q=3p^2(1-p)q^2+p^3[3q^2(1-q)+q^3].

The first term corresponds to the root having two open edges to offspring, and the second to the root having all three open edges to offspring. After manipulating, we end up with

q\left[2p^3q^2-3p^2q+1\right]=0.

We are therefore interested in roots of the quadratic lying between 0 and 1. The discriminant can be evaluated as

\Delta=p^3(9p-8),

and so there are no real roots where p<8/9. But when p=8/9, we have a repeated root at q=27/32, which is obviously not zero!

This equation is qualitatively different to the previous one for the extinction probability of a Galton-Watson tree. There, we had a quadratic, with one root at 1. As we varied p, the other root moved continuously from greater than one to less than one, so it passed through 1, giving continuity at the critical probability. Here, we have a cubic, again with one root at 1. But now the other roots are complex for small p, meaning that the local minimum of the cubic lies above the x-axis. As p gets to the critical value, it the local minimum passes below the x-axis, and suddenly we have a repeated root, not at zero.

I would like to have a neat probabilistic heuristic for this result, without having to make reference to generating functions. At the moment, the best I can come up with is to say that the original problem is simple, in the sense that the critical probability is as small as it could be while still making sense in expectation. To be concrete, when the mean of the offspring generation is less than 1, the expected size of the nth generation tends to zero, so there certainly could not be positive probability of having an infinite component.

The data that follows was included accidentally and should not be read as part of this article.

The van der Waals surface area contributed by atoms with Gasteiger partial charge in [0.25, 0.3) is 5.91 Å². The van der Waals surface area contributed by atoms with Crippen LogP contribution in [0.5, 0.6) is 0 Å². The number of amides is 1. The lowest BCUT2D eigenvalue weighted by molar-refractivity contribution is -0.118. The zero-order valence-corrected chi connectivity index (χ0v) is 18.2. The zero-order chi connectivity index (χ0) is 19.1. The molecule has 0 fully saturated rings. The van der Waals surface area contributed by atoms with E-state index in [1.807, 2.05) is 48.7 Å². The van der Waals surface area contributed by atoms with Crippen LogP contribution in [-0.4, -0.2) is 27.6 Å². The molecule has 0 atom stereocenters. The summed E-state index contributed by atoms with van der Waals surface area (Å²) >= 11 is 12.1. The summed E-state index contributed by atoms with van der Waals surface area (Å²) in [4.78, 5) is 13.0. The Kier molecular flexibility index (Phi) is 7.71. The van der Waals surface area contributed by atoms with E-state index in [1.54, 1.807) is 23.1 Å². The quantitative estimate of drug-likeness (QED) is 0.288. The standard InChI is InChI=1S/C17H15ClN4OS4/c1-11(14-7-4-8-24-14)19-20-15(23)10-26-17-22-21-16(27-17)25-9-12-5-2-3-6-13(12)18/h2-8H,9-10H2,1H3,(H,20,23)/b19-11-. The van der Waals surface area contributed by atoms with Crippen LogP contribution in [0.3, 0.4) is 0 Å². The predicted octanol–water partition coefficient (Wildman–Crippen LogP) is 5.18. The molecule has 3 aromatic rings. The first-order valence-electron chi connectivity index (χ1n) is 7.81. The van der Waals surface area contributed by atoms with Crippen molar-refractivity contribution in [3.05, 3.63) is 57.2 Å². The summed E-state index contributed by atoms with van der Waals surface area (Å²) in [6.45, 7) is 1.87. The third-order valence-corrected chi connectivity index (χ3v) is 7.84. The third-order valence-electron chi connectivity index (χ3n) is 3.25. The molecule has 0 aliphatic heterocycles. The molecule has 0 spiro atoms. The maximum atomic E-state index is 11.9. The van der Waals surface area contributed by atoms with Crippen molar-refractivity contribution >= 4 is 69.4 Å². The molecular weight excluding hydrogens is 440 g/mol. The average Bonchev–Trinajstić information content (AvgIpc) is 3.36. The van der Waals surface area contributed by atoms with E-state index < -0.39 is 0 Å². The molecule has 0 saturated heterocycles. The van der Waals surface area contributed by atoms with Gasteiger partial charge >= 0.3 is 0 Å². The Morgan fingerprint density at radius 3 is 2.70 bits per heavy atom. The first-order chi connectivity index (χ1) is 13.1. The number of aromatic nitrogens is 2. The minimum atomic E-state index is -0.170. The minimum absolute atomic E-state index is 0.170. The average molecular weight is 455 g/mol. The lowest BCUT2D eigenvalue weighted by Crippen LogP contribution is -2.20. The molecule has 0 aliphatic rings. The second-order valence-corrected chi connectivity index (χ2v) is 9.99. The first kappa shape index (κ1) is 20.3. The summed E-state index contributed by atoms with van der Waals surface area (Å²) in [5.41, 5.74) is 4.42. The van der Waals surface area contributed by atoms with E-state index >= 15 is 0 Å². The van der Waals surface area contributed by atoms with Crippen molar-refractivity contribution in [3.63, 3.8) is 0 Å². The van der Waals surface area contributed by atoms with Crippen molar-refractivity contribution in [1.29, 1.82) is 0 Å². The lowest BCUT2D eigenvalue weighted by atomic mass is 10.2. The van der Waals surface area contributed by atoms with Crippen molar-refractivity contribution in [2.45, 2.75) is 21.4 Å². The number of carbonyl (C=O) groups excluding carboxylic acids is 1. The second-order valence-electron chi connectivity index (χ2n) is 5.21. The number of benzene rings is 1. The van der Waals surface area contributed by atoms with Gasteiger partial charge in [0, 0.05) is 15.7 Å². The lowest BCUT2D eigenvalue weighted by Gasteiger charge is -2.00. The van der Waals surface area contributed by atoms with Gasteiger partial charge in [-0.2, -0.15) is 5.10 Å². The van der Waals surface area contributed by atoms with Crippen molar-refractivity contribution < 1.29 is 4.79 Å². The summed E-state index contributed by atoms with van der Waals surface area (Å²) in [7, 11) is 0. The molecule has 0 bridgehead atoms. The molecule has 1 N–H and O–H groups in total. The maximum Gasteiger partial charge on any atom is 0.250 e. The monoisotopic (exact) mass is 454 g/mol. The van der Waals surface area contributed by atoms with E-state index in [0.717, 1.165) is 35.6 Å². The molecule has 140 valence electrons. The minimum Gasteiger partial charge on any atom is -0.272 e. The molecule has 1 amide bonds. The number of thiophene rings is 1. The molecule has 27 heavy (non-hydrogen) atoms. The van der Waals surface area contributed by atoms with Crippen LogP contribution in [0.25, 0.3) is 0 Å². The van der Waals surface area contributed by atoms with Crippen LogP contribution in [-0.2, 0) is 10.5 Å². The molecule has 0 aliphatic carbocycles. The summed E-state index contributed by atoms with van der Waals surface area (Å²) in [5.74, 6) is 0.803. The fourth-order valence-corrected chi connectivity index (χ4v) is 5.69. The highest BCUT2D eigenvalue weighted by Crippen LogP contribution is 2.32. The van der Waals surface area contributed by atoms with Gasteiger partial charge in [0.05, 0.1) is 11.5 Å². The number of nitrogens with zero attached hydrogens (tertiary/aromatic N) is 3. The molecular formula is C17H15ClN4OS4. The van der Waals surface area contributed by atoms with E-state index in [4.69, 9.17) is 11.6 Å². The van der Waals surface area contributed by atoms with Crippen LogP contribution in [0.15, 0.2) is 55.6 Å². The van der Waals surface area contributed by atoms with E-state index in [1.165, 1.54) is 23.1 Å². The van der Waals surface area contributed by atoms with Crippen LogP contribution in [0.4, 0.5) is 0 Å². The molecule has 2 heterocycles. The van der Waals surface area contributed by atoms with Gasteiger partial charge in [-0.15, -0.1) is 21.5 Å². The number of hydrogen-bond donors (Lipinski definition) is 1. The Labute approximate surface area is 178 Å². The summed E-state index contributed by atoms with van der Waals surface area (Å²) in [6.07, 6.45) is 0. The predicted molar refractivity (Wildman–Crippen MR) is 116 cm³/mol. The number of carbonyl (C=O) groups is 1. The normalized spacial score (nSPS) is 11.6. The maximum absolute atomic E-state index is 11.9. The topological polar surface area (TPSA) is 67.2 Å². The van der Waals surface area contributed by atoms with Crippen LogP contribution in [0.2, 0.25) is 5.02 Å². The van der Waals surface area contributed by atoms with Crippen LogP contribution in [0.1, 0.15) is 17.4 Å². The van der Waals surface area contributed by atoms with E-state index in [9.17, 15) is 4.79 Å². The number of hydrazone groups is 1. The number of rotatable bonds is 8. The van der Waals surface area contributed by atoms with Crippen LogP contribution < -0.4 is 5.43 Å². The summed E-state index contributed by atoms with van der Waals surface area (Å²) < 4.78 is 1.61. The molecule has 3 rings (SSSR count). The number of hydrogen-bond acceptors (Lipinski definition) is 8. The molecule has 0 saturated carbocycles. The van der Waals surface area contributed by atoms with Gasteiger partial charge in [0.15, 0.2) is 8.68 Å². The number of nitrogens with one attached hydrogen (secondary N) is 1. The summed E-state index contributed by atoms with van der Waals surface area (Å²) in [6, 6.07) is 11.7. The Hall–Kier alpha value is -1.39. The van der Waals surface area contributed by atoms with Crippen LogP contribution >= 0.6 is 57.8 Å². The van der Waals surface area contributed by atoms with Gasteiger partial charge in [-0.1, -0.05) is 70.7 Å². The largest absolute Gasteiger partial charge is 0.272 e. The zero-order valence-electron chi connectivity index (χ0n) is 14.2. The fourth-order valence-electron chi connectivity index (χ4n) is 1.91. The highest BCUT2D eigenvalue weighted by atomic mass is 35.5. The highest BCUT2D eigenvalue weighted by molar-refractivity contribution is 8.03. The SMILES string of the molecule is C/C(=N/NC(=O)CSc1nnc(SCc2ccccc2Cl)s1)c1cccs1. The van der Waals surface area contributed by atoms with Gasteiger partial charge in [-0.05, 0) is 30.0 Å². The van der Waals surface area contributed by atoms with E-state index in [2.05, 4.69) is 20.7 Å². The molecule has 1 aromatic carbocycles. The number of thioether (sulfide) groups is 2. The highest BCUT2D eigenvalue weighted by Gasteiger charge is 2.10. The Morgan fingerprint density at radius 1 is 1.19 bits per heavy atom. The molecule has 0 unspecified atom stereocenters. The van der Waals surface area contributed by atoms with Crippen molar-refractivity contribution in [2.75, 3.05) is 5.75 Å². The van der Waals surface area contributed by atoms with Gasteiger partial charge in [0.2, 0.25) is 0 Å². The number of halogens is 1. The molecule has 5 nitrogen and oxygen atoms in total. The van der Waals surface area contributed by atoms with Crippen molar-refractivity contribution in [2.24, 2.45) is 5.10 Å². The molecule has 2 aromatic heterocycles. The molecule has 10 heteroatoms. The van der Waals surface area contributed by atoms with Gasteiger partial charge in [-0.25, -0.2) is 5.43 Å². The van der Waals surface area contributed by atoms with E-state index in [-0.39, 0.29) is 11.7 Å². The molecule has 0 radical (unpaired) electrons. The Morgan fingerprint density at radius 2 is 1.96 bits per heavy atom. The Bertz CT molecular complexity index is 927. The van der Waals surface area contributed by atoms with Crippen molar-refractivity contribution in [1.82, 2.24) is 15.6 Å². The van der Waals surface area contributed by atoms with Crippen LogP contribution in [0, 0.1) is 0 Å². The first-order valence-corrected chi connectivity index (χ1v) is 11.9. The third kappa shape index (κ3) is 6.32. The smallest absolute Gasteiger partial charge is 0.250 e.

Whereas in the binary tree example, we only require p=2/3 to have, in expectation, the right number of open edges to theoretically allow an infinite binary tree. If we think of percolation as a dynamic process by coupling in p, essentially as we move from p=2/3 to p=8/9 we need to add enough edges near the origin to be able to take advantage of the high density of edges available far from the origin. The probability of this working given you start from n vertices grows much faster (as n grows) than in the original problem, so you might expect a faster transition.

This is so content-free I’m reluctant even to call it a heuristic. I would be very interested to hear of any more convincing argument for this phenomenon!

REFERENCES

Dekking, Pakes – On family trees and subtrees of simple branching processes (link)